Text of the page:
By Susan M. Kelly
cultured air, a sophisticated sounding name and an impeccable sense of style
were all the building blocks Adolphe Menjou needed for the greatest role of his
life - as Hollywood’s penultimate Beau Brummell. It was a role he would play
with panache and flair to his dying day.
was born to a French father and an Irish mother in Pittsburgh, Pennsylvania on
February 18th, 1890. His father was a successful hotel manager and
wanted his son to follow him into the family business, but Adolphe was not
interested. He attended the Culver Military Academy and went on to earn a
degree in engineering from Cornell University. When friends suggested he try
acting, he found he enjoyed it and he was soon trying out for parts in
vaudeville and in film.
In 1916 he made
his film debut in “The Blue Envelope Mystery”, but with the outbreak of World
War I, he put his career on hold to join the military, serving in the American
Ambulance Corps. When he returned from the service he worked on stage before
returning to the screen and appearing opposite two of the silent era’s classic
stars. He played Rudolph Valentino’s friend in “The Sheik” and King Louis XIII
opposite Douglas Fairbanks in “The Three Musketeers”, both in 1921.
quickly got him noticed and in 1923 Charles Chaplin cast him as the
lead in “A Woman of Paris”. Chaplin’s first independent production as a writer
and director, the film set new standards in silent dramatic acting and
directing. With his performance as the sophisticated French gentleman Pierre
Revel, Menjou made his mark on Hollywood and solidified his image as a well
dressed man of the world. He worked steadily throughout the decade appearing in
films such as “The Marriage Circle”, where he convincingly played a hurt and
betrayed husband, and D.W. Griffith’s “The Sorrows of Satan”, in which he played
a dapper Devil.
voice helped Menjou easily navigate the transition into sound. He made several
notable films over the next few years, and scored a hit with his turn as a
world-weary army officer opposite Gary Cooper in “Morocco” in 1930. The
mysterious film, set against the exotic backdrop of the Moroccan desert, pitted Menjou against Cooper as romantic rivals for the affection of
Not surprisingly, the tall, handsome Cooper got the girl. The following year he
received an Oscar nomination for his portrayal of scheming, less than ethical
newspaper editor Walter Burns in “The Front Page”.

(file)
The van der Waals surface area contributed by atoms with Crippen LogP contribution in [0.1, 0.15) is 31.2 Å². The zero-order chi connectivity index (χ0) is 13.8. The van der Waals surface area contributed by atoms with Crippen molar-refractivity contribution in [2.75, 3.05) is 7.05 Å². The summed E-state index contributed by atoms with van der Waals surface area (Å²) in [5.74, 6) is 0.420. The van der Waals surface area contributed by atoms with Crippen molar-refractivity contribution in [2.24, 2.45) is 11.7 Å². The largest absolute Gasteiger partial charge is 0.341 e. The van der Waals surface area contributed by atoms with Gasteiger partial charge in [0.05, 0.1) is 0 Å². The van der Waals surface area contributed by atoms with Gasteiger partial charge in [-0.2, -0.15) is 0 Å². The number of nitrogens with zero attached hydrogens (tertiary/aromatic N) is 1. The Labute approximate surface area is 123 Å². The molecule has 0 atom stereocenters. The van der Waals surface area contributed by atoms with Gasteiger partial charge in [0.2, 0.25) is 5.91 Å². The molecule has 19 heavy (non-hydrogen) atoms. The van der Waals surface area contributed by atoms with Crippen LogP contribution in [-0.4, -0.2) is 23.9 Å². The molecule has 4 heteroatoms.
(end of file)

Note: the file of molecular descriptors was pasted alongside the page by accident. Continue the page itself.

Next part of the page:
roles kept coming throughout the 30’s, usually alternating between urbane
producers – “Morning Glory” (1933), “Stage Door” and “A Star is Born” (both
1937) and hard drinking lowlifes – “Little Miss Marker” (1934) and “Golden Boy”
(1939). One of his rare breaks from this cycle was to play a thinly disguised
John Barrymore in the 1936 musical comedy “Sing, Baby, Sing”, where he delivered
one of his finest and funniest performances. He put that same talent to work
playing Ginger Rogers’ lawyer in “Roxie Hart” (1942), another memorable
continued to flourish into the 40’s with films such as “The Hucksters” (1947)
and “State of the Union” (1948), even as he became active in political causes.
In 1944, he co-founded the Motion Picture Alliance for the Preservation of
American Ideals, but his biggest political statement came in 1947 when he
testified before the House Un-American Activities Committee during their
infamous investigation into Hollywood. He didn’t endear himself to many of his
colleagues as he took a smug, hard line anti-communist stance, but surprisingly
his career managed to take the hit and survive.
In 1951 he
played a traitorous Union officer in the Civil War drama “The Tall Target” and
the following year, without his now trademark “Menjou Moustache”, he was
surprisingly realistic as a police detective in “The Sniper”. As the 50’s wore
on, roles became more scarce for the aging actor but he turned in a memorable
performance as a hypocritical WWI French officer in Stanley Kubrick’s “Paths of
Glory” in 1957. Three years later, he made his final big-screen appearance in
Walt Disney’s “Pollyanna”.
50’s also saw him making several forays into television, including appearances
on “The DuPont Show with June Allyson”, “The Secret Life of James Thurber” and
“Science Fiction Theater”. He also appeared as a guest panelist on “What’s My
passed away in 1963, just three years after completing “Pollyanna”, but not
without leaving his unique mark on Hollywood. Having been voted Best Dressed
Man in America nine times throughout his life, it came as no suprise when he
titled his 1947 autobiography “It Took Nine Tailors”. For a man who built a
successful career on a foundation of style, class and elegance, it seemed only
fitting. And from Adolphe Menjou, we’d expect nothing less than a perfect fit.
Susan M. Kelly has been working as a freelance
writer for the last 12 years, during which time she has written everything
from press releases and brochures to newspaper articles and web text. She
currently lives and works in Dunellen, NJ and can be contacted at
email@example.com. Watch for her profiles in
Movie Profiles & Premiums Newsletter.